In just a month, America votes. Here in Maine, I’ll be looking for candidates smart and bold enough to call for investment in Maine’s future. As a parent, a college instructor and researcher interested in what works — and what does not — when it comes to building healthy communities, here are the 16 words I would love to hear a politician say this year:
“I will fund high-quality early childhood education for every Maine child aged 2 to 4.”
Here is why: Early childhood education is a wise investment that is well worth every penny.
Consider four facts about Head Start, which is probably the best known, and most scrutinized program supporting early childhood development. Compared to other children with similar backgrounds:
— Children who go to Head Start are less likely to repeat a grade or be identified for special education.
— Children who go to Head Start show gains in pre-reading skills.
— Children who go to Head Start — where health screenings are a priority — make general health gains; and program centers have had demonstrated success in reducing childhood obesity, a dangerous risk to long-term personal health.
— Children who go to Head Start are less likely to end up engaging in criminal activities than peers who did not participate in the program.
The benefits of funding early childhood development programs are not limited to the youngsters themselves. We all gain from stronger economic growth, a better-educated workforce and reduced need for costly government services.
The link between educational attainment and income level is well documented.
Today’s children are tomorrow’s workforce, and children who get quality early childhood education end up better-prepared to learn at school, succeed in college and thrive in good jobs. Today’s Head Start children are also tomorrow’s parents, better prepared to help their own offspring succeed.
A 2013 report published by the Margaret Chase Smith Policy Center and the School of Economics at the University of Maine presents at excellent analysis of the long-term cost effectiveness of investing in quality early childhood programs and presents a model for Maine. Every politician running for office in our state should print one out and read it carefully.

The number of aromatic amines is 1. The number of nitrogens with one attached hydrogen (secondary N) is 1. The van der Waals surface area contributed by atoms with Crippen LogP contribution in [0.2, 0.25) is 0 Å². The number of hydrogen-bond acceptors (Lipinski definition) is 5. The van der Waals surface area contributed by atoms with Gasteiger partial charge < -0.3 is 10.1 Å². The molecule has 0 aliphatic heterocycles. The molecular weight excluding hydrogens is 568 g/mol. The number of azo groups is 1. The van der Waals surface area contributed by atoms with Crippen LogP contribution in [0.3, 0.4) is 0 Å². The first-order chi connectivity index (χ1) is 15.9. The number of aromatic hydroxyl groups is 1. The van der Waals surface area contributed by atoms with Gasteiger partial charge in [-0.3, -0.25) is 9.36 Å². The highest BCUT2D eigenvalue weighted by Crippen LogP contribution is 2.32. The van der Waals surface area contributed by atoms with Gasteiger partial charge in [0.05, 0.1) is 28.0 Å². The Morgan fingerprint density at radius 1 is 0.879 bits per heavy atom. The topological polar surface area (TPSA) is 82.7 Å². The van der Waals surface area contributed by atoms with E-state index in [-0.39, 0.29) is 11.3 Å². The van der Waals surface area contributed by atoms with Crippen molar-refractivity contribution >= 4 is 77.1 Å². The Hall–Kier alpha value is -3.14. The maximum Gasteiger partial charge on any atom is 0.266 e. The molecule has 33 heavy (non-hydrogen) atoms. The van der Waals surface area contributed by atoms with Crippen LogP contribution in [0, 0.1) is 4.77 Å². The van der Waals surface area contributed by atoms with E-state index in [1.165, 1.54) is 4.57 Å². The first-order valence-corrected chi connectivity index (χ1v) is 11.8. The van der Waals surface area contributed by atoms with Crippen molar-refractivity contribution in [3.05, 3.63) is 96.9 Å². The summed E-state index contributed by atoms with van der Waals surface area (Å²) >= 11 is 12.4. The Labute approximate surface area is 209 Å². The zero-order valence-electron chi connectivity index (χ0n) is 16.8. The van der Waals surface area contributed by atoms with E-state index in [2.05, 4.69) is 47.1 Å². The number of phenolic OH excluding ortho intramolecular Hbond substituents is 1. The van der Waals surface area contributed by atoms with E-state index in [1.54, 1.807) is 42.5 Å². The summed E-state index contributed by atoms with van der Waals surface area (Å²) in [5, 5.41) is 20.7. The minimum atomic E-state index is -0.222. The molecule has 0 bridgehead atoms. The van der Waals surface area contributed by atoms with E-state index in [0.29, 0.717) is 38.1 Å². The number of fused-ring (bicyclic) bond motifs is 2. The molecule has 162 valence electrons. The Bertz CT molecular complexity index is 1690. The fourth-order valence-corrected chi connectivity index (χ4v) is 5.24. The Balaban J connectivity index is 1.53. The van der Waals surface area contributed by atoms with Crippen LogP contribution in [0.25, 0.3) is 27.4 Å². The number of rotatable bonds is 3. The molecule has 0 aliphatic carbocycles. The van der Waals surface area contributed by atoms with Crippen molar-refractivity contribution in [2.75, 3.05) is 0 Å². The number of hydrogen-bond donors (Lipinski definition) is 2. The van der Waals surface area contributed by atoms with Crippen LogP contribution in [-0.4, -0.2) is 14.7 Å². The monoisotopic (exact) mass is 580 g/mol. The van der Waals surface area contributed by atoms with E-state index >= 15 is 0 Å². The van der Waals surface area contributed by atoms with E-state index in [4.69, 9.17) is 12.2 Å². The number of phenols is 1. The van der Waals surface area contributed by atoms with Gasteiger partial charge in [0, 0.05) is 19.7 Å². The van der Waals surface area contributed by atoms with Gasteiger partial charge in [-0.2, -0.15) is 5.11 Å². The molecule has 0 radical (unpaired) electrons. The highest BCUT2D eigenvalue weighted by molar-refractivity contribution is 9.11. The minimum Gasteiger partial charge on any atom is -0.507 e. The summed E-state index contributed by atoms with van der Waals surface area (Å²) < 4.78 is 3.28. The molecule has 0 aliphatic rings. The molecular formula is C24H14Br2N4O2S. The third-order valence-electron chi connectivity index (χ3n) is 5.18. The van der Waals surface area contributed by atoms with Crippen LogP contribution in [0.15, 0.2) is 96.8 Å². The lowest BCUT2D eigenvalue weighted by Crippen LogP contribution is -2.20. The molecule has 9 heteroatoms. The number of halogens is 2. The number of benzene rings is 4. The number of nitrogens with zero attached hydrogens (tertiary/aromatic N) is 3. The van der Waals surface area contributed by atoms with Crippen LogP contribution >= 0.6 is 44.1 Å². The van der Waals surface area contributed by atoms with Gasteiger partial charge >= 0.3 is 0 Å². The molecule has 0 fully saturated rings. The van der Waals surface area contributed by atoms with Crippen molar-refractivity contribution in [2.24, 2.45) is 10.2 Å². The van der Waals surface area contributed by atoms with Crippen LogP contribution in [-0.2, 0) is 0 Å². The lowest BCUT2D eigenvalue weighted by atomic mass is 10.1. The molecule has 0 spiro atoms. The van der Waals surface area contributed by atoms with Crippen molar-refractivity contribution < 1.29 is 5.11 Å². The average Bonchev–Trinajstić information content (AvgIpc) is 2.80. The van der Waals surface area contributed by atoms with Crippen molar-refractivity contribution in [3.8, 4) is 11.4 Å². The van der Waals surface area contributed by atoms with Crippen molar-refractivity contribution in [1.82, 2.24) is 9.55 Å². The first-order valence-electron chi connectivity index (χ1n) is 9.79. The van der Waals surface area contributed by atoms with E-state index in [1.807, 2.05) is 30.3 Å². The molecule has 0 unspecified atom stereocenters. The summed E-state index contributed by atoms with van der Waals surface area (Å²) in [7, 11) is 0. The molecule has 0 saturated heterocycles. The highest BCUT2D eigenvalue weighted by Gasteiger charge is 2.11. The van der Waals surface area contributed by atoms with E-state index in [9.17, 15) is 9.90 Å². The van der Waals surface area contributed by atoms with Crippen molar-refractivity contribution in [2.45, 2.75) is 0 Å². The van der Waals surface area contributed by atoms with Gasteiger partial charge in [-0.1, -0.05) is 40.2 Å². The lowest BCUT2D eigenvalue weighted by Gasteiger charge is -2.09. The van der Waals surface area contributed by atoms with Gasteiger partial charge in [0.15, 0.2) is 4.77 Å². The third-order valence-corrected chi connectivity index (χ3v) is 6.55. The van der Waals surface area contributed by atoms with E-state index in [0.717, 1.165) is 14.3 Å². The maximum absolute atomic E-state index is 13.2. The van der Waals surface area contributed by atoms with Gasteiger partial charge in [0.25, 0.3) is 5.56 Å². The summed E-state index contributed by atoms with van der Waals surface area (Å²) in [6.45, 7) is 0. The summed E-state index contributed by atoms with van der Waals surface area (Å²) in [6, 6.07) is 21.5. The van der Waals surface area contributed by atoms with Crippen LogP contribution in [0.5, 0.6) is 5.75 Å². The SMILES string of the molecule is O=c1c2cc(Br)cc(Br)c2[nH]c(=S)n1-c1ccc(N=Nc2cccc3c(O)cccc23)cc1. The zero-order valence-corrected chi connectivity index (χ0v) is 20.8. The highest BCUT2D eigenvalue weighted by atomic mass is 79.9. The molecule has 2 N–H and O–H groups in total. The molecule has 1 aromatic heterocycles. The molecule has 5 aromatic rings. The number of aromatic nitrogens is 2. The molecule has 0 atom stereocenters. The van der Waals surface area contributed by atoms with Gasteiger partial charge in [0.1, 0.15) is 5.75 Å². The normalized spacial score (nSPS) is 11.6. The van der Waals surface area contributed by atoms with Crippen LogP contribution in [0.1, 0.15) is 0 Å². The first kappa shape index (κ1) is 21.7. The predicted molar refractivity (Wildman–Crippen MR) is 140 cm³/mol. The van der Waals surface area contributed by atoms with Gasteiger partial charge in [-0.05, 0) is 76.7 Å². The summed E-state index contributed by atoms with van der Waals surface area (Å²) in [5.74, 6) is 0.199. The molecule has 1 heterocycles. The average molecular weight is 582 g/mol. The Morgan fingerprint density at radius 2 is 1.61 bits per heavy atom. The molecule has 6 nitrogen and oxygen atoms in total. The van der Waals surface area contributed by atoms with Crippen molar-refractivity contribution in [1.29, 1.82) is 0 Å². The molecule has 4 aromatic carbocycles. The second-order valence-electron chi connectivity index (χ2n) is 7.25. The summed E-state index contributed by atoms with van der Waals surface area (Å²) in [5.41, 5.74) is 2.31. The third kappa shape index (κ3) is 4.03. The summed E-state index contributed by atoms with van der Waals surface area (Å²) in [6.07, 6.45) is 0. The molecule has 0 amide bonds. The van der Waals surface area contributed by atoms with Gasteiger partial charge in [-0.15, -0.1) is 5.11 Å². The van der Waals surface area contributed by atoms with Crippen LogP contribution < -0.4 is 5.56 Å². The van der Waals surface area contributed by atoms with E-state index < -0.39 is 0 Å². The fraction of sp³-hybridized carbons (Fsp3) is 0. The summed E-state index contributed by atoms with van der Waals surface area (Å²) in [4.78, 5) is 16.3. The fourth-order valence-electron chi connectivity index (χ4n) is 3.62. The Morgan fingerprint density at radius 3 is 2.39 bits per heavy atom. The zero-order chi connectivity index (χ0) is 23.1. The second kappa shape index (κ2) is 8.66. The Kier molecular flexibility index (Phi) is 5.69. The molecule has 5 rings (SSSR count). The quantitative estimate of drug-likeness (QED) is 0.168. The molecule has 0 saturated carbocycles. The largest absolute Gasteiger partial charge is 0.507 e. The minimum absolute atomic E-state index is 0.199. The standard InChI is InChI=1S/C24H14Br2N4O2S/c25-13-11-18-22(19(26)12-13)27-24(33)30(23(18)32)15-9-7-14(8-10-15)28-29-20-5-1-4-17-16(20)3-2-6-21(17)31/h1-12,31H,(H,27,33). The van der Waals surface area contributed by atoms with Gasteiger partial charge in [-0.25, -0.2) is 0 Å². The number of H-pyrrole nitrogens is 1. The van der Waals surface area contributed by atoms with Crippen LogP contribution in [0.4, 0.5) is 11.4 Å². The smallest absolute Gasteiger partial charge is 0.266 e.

In the long run, investments in high-quality early childhood programs may actually limit the future need for government spending and reduce taxes. Early childhood programs are relatively inexpensive, but the government programs that have to pick up the pieces when children do poorly are very expensive. Child protective services, remedial education programs, welfare systems, police, and prisons — all are very costly indeed.
The 2013 quality preschool report highlights a crucial point: public funding for early childhood education is also a family-friendly work policy. When childcare is available, parents are able to be more fully engaged and productive at work — especially moms.
More work performed by more wage-earners means more families will be financially secure, and fewer families will be in poverty. That means more people paying taxes and fewer who need to seek public assistance. And, while the learning gains that two-, three- and four-year-olds get will only begin to benefit Maine 10 years or so down the line, the benefits of helping more moms and dads work will help our state right away. The Chase Center report explains that a first-rate preschool education for one low-income child can result in approximately $98,000 in increased revenues during the course of that child’s life in Maine.
All the evidence points to the same conclusion: it is time to direct increased funding to Head Start and other high-quality early childhood programs.
Now is no time for half measures. A few years ago, the Republican leadership of Oklahoma decided it was time to fund pre-kindergarten for every child in their state. Last year in New York City, Bill DeBlasio campaigned for mayor on a promise of spreading pre-kindergarten to all, paid for by increased taxes on the wealthy. He won that race handily, and this fall, some 53,000 new pre-kindergarten slots are being opened up in his city. If states and cities so varied can agree, surely we Mainers won’t allow our state to get left behind.
Political candidates, take notice!
To improve Maine’s economy, create jobs, and reduce the size and scope of government spending in the future, the best possible approach is to invest heavily now in our most valuable resource: our children.
Alison Mitchell is a research assistant at the University of Maine Center on Aging. She is a member of the Maine chapter of the national Scholars Strategy Network, which brings together scholars across the country to address public challenges and their policy implications. Members’ columns appear in the BDN every other week.